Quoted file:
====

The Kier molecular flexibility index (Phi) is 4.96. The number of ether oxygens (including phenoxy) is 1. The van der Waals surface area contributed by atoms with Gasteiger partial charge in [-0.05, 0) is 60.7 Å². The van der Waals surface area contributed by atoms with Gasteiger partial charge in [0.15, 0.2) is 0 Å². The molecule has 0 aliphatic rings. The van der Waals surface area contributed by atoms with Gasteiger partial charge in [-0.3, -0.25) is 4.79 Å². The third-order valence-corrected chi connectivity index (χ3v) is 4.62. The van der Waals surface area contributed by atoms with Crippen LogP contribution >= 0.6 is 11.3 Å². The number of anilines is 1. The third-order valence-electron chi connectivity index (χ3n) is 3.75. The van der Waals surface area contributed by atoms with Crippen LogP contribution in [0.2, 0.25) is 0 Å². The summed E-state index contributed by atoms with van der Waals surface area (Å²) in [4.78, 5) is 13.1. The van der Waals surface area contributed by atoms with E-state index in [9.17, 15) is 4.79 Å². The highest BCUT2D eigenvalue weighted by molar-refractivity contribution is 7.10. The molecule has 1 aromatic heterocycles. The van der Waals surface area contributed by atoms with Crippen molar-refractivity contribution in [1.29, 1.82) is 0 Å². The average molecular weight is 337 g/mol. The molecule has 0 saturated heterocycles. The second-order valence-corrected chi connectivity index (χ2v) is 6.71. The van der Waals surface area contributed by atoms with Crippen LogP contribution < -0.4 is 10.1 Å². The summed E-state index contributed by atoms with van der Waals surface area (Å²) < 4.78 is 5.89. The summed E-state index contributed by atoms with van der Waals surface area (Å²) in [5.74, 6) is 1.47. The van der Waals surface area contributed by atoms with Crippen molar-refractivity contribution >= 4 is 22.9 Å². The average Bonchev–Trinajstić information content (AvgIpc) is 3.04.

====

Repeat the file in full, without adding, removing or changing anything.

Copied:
The Kier molecular flexibility index (Phi) is 4.96. The number of ether oxygens (including phenoxy) is 1. The van der Waals surface area contributed by atoms with Gasteiger partial charge in [-0.05, 0) is 60.7 Å². The van der Waals surface area contributed by atoms with Gasteiger partial charge in [0.15, 0.2) is 0 Å². The molecule has 0 aliphatic rings. The van der Waals surface area contributed by atoms with Gasteiger partial charge in [-0.3, -0.25) is 4.79 Å². The third-order valence-corrected chi connectivity index (χ3v) is 4.62. The van der Waals surface area contributed by atoms with Crippen LogP contribution >= 0.6 is 11.3 Å². The number of anilines is 1. The third-order valence-electron chi connectivity index (χ3n) is 3.75. The van der Waals surface area contributed by atoms with Crippen LogP contribution in [0.2, 0.25) is 0 Å². The summed E-state index contributed by atoms with van der Waals surface area (Å²) in [4.78, 5) is 13.1. The van der Waals surface area contributed by atoms with E-state index in [9.17, 15) is 4.79 Å². The highest BCUT2D eigenvalue weighted by molar-refractivity contribution is 7.10. The molecule has 1 aromatic heterocycles. The van der Waals surface area contributed by atoms with Crippen molar-refractivity contribution in [1.29, 1.82) is 0 Å². The average molecular weight is 337 g/mol. The molecule has 0 saturated heterocycles. The second-order valence-corrected chi connectivity index (χ2v) is 6.71. The van der Waals surface area contributed by atoms with Crippen LogP contribution < -0.4 is 10.1 Å². The summed E-state index contributed by atoms with van der Waals surface area (Å²) < 4.78 is 5.89. The summed E-state index contributed by atoms with van der Waals surface area (Å²) in [5.74, 6) is 1.47. The van der Waals surface area contributed by atoms with Crippen molar-refractivity contribution >= 4 is 22.9 Å². The average Bonchev–Trinajstić information content (AvgIpc) is 3.04.